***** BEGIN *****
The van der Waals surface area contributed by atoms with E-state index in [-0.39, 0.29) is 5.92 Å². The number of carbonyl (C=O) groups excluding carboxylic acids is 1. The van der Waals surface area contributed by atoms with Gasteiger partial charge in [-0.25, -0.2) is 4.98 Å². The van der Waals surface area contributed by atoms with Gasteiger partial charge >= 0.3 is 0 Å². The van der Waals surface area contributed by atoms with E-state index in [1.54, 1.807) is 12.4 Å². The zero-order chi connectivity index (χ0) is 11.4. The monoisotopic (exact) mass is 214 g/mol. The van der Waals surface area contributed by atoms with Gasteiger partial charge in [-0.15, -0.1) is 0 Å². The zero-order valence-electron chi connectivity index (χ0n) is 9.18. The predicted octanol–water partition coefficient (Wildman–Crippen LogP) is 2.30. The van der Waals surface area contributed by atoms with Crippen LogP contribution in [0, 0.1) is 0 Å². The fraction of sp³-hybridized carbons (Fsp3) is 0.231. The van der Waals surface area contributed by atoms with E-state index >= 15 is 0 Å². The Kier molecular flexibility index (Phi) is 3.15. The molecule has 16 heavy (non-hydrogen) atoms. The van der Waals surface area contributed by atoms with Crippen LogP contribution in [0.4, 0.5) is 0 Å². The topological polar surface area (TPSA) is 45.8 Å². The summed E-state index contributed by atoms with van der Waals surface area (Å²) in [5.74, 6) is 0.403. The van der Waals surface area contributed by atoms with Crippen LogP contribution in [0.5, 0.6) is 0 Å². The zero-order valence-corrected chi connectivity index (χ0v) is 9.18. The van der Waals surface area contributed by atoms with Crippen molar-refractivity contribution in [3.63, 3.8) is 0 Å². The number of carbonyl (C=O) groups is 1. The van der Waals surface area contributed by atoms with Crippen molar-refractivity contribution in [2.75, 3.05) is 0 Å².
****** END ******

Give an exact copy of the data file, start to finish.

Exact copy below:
The van der Waals surface area contributed by atoms with E-state index in [-0.39, 0.29) is 5.92 Å². The number of carbonyl (C=O) groups excluding carboxylic acids is 1. The van der Waals surface area contributed by atoms with Gasteiger partial charge in [-0.25, -0.2) is 4.98 Å². The van der Waals surface area contributed by atoms with Gasteiger partial charge >= 0.3 is 0 Å². The van der Waals surface area contributed by atoms with E-state index in [1.54, 1.807) is 12.4 Å². The zero-order chi connectivity index (χ0) is 11.4. The monoisotopic (exact) mass is 214 g/mol. The van der Waals surface area contributed by atoms with Gasteiger partial charge in [-0.15, -0.1) is 0 Å². The zero-order valence-electron chi connectivity index (χ0n) is 9.18. The predicted octanol–water partition coefficient (Wildman–Crippen LogP) is 2.30. The van der Waals surface area contributed by atoms with Crippen LogP contribution in [0, 0.1) is 0 Å². The fraction of sp³-hybridized carbons (Fsp3) is 0.231. The van der Waals surface area contributed by atoms with E-state index >= 15 is 0 Å². The Kier molecular flexibility index (Phi) is 3.15. The molecule has 16 heavy (non-hydrogen) atoms. The van der Waals surface area contributed by atoms with Crippen LogP contribution in [0.4, 0.5) is 0 Å². The topological polar surface area (TPSA) is 45.8 Å². The summed E-state index contributed by atoms with van der Waals surface area (Å²) in [5.74, 6) is 0.403. The van der Waals surface area contributed by atoms with Crippen LogP contribution in [0.5, 0.6) is 0 Å². The zero-order valence-corrected chi connectivity index (χ0v) is 9.18. The van der Waals surface area contributed by atoms with Crippen molar-refractivity contribution in [3.63, 3.8) is 0 Å². The number of carbonyl (C=O) groups is 1. The van der Waals surface area contributed by atoms with Crippen molar-refractivity contribution in [2.75, 3.05) is 0 Å².